The Pecora divide into two primary extant lineages. One contains the giraffe and okapi of Africa as well as our first antelope, the American pronghorn antelope. The pronghorn is the animal bearing the common name “antelope” that is least closely related to any of the others, such that many push for it to lose that moniker and become simply the pronghorn, and it is the one that presents the greatest challenge when trying to rescue “antelope” as a word with biological, cladistic meaning. Incidentally, the giraffe family is where one finds one of the two non-horn kinds of cranial adornments among the ruminants, in the form of their skin-covered bone ossicones, and the pronghorn is also the only mammal with branched horns and the only one that sheds its horns seasonally, by growing a whole second horn under the first until the first falls. Pronghorns are weird.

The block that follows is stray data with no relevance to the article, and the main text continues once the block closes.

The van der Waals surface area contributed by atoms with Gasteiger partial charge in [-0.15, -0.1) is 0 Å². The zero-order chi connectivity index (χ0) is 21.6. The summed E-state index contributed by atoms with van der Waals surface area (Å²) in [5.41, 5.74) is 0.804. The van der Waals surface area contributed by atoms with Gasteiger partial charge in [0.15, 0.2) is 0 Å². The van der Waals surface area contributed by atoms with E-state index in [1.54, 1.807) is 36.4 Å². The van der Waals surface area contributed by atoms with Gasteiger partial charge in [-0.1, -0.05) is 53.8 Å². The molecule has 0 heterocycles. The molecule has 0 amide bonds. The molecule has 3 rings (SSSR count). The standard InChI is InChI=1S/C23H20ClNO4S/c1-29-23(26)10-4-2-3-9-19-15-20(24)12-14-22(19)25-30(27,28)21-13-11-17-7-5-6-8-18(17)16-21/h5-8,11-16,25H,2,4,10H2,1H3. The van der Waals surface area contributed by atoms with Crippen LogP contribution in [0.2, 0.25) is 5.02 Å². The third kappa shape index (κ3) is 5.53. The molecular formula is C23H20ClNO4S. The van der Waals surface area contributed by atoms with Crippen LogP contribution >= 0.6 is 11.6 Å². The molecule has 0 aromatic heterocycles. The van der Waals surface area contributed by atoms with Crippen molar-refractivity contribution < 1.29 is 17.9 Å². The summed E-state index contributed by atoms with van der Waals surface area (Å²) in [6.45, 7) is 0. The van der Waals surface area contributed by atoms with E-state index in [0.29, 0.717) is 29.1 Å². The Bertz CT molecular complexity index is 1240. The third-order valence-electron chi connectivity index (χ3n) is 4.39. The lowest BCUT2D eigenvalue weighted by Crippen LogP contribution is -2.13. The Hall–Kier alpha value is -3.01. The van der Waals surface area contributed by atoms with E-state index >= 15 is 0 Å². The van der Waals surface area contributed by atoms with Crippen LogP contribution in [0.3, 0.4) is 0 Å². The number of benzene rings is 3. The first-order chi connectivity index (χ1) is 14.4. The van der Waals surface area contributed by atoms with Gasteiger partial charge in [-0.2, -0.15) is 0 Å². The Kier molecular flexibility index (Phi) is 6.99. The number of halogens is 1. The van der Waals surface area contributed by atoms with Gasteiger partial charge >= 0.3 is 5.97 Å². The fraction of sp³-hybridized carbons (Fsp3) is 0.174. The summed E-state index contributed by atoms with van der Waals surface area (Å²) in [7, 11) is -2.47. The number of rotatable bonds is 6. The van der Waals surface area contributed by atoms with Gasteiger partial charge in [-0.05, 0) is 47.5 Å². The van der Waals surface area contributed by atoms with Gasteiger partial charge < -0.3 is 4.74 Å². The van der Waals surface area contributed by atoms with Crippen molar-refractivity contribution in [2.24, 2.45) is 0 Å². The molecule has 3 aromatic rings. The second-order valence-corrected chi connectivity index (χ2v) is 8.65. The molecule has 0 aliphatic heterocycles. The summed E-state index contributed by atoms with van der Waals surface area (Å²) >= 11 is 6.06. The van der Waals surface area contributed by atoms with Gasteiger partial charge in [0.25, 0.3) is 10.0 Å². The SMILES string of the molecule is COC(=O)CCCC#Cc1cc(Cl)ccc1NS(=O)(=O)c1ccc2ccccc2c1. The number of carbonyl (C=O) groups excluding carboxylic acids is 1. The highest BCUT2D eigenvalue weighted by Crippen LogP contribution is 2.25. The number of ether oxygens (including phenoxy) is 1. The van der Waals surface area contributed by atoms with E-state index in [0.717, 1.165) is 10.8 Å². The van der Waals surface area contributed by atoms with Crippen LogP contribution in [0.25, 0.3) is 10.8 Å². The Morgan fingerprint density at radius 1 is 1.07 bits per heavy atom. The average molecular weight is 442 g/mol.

The other main lineage within Pecora is the Bovimorpha, which includes true deer (the Cervidae) as well as the tusked musk deer (Moschidae) and cattle, sheep, goats, muskoxen, and the rest of the antelopes (Bovidae). Within this lineage, the musk deer are actually more closely related to Bovidae than they are to true deer. It was detailed genetic study that revealed deer as three distinct lineages that only superficially resemble each other, only one of which (the true deer, Cervidae) has all the classic deer traits, including bony, temporary antlers (the second non-horn cranial weapon within the Pecora).
Antelopes, somehow, are still more tangled, as we’ll see within the Bovidae.
Prattle About Cattle
Antelopes are all over the bovid family tree. Nearly all members of the Bovidae are colloquially thought of as antelopes, and the ones that aren’t all count supposed antelopes among their close relatives.